Making the Maven Version and Subversion Version Match

2012, Sep 13    

Let me start this out – this is strongly discouraged. Not only by me, but by Maven and any standards that you will ever come across. Your release version should almost never be your SCM version. Some tools allow you to pull in the SCM version as a variable and use it as a maven variable. This is great, because you can inject it into places to tie your release version to your project. Note the difference. I even wrote a great article about injecting variables into WAR files here and you can use the buildnumber plugin to inject your build numbers!

But, some groups (we’ll just nickname them “Oogle” for now) are being annoying and don’t want to do full blown releases, as that might mean that they have to support old releases. I totally understand that principle, so I’m not going to knock it. But, if you don’t have a release, how does one differentiate between versions?

Well, at this mythical company Oogle, they have stated you should use their subversion revision as the way to refer to their releases. Well, we can do that, but God help us if you switch to Git or some other form of DVCS. One thing about release numbers is that they should be sequential, so that you know which version precedes another, and human readable. In many of the new DVCS flavors, they use the SHA-1 hash, which is some long string of numbers and letters that is not sequential, nor human readable. But, for now, we can work with Subversion.

So, now we have a predicament. We need to do something that Maven strongly discourages (and can’t really work with by itself – it needs to know the version, so no variables are allowed in the project version tag). Thinking about this, we could run two maven pom files. One to set the version in the second pom file, and the other does the release. Problem is when you are working with Continuous Integration. Many of the CI servers (Hudson, Jenkins, etc.) expect one pom file to be executed for a release. Hudson/Jenkins can execute an ant command followed by a maven command though… It’s getting sticky.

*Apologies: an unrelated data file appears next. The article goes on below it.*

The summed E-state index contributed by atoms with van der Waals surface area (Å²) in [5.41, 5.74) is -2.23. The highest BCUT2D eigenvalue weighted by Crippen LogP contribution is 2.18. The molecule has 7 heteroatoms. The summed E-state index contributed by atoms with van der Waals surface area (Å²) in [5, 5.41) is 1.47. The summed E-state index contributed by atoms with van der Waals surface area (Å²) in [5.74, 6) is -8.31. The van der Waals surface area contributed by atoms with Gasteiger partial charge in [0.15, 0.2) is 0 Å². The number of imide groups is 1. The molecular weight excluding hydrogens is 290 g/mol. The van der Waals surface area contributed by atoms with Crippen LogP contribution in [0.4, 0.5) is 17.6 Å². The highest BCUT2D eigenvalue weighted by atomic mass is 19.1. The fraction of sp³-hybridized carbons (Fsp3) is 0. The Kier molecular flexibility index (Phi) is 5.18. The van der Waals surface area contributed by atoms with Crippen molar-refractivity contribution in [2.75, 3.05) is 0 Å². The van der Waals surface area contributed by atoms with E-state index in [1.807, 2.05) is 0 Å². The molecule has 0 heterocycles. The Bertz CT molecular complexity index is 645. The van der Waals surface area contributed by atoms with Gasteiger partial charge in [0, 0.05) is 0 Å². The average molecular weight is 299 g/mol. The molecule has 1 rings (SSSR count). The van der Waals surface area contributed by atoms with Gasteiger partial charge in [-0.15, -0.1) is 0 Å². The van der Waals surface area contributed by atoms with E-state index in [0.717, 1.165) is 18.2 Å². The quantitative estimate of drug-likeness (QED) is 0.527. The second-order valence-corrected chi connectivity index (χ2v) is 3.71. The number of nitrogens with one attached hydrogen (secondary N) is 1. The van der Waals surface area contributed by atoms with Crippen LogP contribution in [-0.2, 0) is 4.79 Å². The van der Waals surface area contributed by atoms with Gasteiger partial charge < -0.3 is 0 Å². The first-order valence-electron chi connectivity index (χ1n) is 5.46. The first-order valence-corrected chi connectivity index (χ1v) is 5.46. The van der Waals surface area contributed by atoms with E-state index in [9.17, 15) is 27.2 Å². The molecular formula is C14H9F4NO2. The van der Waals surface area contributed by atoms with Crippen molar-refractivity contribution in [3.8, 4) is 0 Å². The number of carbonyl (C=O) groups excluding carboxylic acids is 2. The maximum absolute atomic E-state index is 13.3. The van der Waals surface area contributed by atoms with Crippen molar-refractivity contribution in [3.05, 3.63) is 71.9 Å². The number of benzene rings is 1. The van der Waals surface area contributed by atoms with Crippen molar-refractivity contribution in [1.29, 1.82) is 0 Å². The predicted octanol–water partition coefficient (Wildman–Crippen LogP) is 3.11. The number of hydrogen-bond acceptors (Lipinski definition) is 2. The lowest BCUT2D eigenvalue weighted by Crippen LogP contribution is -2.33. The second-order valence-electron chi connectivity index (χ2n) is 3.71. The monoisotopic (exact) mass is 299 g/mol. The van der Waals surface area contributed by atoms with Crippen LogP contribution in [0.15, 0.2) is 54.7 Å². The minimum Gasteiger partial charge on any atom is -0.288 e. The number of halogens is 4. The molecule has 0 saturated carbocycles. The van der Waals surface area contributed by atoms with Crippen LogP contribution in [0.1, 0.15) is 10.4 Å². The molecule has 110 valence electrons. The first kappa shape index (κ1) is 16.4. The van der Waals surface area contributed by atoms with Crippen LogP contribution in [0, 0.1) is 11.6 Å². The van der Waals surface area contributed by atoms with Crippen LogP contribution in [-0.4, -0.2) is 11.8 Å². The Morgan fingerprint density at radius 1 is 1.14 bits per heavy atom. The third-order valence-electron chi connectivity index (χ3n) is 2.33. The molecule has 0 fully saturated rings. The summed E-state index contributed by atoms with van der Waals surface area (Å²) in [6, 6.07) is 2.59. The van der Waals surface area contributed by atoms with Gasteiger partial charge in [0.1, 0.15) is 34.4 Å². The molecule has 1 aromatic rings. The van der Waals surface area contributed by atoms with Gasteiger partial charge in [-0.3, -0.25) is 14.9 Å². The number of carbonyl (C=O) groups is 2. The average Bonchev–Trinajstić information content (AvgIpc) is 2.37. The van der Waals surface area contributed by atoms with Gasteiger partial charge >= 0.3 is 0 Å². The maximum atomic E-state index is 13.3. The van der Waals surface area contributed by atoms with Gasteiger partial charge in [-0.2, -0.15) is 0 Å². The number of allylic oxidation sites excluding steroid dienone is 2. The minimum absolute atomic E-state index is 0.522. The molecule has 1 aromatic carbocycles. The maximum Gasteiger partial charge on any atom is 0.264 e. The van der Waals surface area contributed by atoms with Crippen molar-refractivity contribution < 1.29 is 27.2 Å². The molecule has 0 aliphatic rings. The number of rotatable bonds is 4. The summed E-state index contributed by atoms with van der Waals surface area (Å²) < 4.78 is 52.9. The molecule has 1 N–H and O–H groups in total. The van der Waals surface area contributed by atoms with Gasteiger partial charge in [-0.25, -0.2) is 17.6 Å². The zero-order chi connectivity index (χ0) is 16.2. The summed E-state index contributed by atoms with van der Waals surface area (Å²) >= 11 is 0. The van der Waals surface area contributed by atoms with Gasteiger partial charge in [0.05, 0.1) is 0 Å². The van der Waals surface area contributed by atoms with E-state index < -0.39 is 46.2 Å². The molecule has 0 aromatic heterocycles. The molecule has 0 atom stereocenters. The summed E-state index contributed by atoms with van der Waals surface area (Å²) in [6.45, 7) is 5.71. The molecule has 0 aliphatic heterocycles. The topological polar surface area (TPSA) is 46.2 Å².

Rather than you following me down the rabbit hole, let me just show you the solution that I’ve come up with.

First, create a template pom file. This will overwrite your pom.xml every time the build.xml is run.

<project xmlns="" xmlns:xsi=""

Next, create an Ant Script as build.xml at the root level of your maven project.

    	This will replace the version number in the maven file with the current revision 
		within Subversion.  This requires a machine with a c-shell and subversion installed.



OK, what does this do? The svnInfo goal (btw – I think this only works on linux-style machines) will execute, via c-shell, a command to query the server for svn info. This will return a large block of text, of which, we only need a small amount of text. So, we pass this through to the grep command, followed by the awk command. The result of the grep command will be something like Revision: 4233 and the result of the awk command should be something like 4233. You can test this locally if you want to see each of those in action.

Next, it takes that value and shoves it into a variable (${build.version}). Then, it does a copy of the template file, searching through the template file, where I have no version but have put @SVN_VERSION@ as a placeholder. It replaces the string @SVN_VERSION@ with 4233-SNAPSHOT.

OK, next we have to create the pom-template that it can work on.

Now the Continuous Integration environment can execute the release plugin on the Maven pom and the release version will match the subversion version. You can test that by running ant. It will create a pom.xml for you.

Next, I do a full blown maven release with the following:

mvn clean release:prepare release:perform

This will release with the subversion number to the Nexus or Artifactory Repository.

For an example, go ahead and check out my ClosureLibrary project.

Is it pretty? No. Does it work and is it maintainable? Very much so.